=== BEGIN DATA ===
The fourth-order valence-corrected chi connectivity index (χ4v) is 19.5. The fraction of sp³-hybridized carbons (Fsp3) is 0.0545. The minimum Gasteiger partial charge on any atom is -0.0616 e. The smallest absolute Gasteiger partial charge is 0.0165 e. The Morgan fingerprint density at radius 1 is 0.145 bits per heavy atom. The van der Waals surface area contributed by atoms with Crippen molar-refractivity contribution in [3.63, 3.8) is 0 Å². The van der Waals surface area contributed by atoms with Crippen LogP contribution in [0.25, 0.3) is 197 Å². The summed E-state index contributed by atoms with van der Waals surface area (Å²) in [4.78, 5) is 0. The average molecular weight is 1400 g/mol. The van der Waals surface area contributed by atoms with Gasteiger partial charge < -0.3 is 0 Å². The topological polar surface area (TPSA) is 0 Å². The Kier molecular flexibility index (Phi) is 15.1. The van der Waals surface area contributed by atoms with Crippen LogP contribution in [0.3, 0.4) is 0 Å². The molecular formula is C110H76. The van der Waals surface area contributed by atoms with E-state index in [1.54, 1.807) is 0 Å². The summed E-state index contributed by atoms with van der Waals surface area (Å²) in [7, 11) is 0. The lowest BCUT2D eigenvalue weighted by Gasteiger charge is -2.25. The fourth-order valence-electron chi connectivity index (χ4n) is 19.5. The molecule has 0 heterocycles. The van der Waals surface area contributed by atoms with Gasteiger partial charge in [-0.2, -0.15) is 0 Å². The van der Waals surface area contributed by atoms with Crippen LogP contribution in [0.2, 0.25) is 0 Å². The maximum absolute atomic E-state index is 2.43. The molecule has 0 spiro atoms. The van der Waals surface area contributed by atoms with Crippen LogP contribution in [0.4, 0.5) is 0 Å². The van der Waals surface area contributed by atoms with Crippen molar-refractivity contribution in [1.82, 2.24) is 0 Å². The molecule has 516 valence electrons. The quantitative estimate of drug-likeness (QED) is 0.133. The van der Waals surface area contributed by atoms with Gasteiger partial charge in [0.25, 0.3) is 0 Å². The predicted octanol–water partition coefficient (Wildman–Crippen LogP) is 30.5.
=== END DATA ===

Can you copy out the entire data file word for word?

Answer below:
The fourth-order valence-corrected chi connectivity index (χ4v) is 19.5. The fraction of sp³-hybridized carbons (Fsp3) is 0.0545. The minimum Gasteiger partial charge on any atom is -0.0616 e. The smallest absolute Gasteiger partial charge is 0.0165 e. The Morgan fingerprint density at radius 1 is 0.145 bits per heavy atom. The van der Waals surface area contributed by atoms with Crippen molar-refractivity contribution in [3.63, 3.8) is 0 Å². The van der Waals surface area contributed by atoms with Crippen LogP contribution in [0.25, 0.3) is 197 Å². The summed E-state index contributed by atoms with van der Waals surface area (Å²) in [4.78, 5) is 0. The average molecular weight is 1400 g/mol. The van der Waals surface area contributed by atoms with Gasteiger partial charge < -0.3 is 0 Å². The topological polar surface area (TPSA) is 0 Å². The Kier molecular flexibility index (Phi) is 15.1. The van der Waals surface area contributed by atoms with Crippen LogP contribution in [0.3, 0.4) is 0 Å². The molecular formula is C110H76. The van der Waals surface area contributed by atoms with E-state index in [1.54, 1.807) is 0 Å². The summed E-state index contributed by atoms with van der Waals surface area (Å²) in [7, 11) is 0. The lowest BCUT2D eigenvalue weighted by Gasteiger charge is -2.25. The fourth-order valence-electron chi connectivity index (χ4n) is 19.5. The molecule has 0 heterocycles. The van der Waals surface area contributed by atoms with Gasteiger partial charge in [-0.2, -0.15) is 0 Å². The van der Waals surface area contributed by atoms with Crippen LogP contribution in [0.2, 0.25) is 0 Å². The maximum absolute atomic E-state index is 2.43. The molecule has 0 spiro atoms. The van der Waals surface area contributed by atoms with Crippen LogP contribution in [0.4, 0.5) is 0 Å². The van der Waals surface area contributed by atoms with Crippen molar-refractivity contribution in [1.82, 2.24) is 0 Å². The molecule has 516 valence electrons. The quantitative estimate of drug-likeness (QED) is 0.133. The van der Waals surface area contributed by atoms with Gasteiger partial charge in [0.25, 0.3) is 0 Å². The predicted octanol–water partition coefficient (Wildman–Crippen LogP) is 30.5.